Couture is the contrary to Fast Fashion. Couture is not trend-driven or disposable, it even bears little relation to street wear or to cutting-edge fashion. They are timeless showpieces created by pattern makers and sewers with intricate craftsmanship. In the generation of social media, couture has only been visible on the red carpet to the masses up until only recently. Although being a small sector of the industry, couture has always been the most expensive on the market, the glamour created by couture shows is discussed on the media and inspiring trends. Commercial fashion companies take inspiration from these seasonal designs and manufacture the look-alike garments in a less expensive cost.
“New styles — quickly copied from catwalks or high-end labels are introduced into stores every few weeks, exploiting the consumer desire for novelty.”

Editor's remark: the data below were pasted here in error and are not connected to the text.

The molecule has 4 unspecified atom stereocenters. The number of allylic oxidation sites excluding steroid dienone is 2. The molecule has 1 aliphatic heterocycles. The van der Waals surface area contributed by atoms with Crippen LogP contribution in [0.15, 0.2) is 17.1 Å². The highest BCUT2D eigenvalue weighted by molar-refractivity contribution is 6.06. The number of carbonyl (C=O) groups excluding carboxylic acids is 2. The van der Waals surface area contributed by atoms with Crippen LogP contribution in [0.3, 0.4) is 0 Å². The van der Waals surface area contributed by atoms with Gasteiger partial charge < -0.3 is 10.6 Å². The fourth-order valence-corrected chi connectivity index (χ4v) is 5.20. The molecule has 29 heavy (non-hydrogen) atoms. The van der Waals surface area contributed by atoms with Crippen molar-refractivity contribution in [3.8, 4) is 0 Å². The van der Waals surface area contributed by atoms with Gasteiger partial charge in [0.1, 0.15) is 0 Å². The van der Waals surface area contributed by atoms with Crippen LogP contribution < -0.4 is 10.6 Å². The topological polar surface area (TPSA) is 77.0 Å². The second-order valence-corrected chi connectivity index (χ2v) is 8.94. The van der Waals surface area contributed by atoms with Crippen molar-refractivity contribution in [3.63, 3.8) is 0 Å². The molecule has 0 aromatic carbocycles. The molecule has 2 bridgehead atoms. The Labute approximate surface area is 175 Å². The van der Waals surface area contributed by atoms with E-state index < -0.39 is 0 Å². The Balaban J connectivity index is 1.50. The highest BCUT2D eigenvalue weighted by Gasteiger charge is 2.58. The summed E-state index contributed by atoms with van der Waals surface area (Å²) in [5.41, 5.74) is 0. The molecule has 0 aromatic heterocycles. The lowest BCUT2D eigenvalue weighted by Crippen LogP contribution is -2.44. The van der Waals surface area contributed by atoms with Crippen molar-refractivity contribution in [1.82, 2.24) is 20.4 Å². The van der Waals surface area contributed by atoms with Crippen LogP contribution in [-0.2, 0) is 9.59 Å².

The initial inspiration of the thesis project is generated from my previous experience in working at a couture atelier. Seeing the amount of waste that has been produced from designing to production, it has encouraged my role as a designer to envision new sustainable solutions to environmental problems caused by the garment industry. The focus of this collection is to redefine apparel through zero-waste. This is achieved by redeveloping the pattern-making process while incorporating high-end fashion elements to create a durable, timeless, and non-disposable wardrobe for the mass market — as a response towards the current issues that are caused by fast-retailing and mass-production.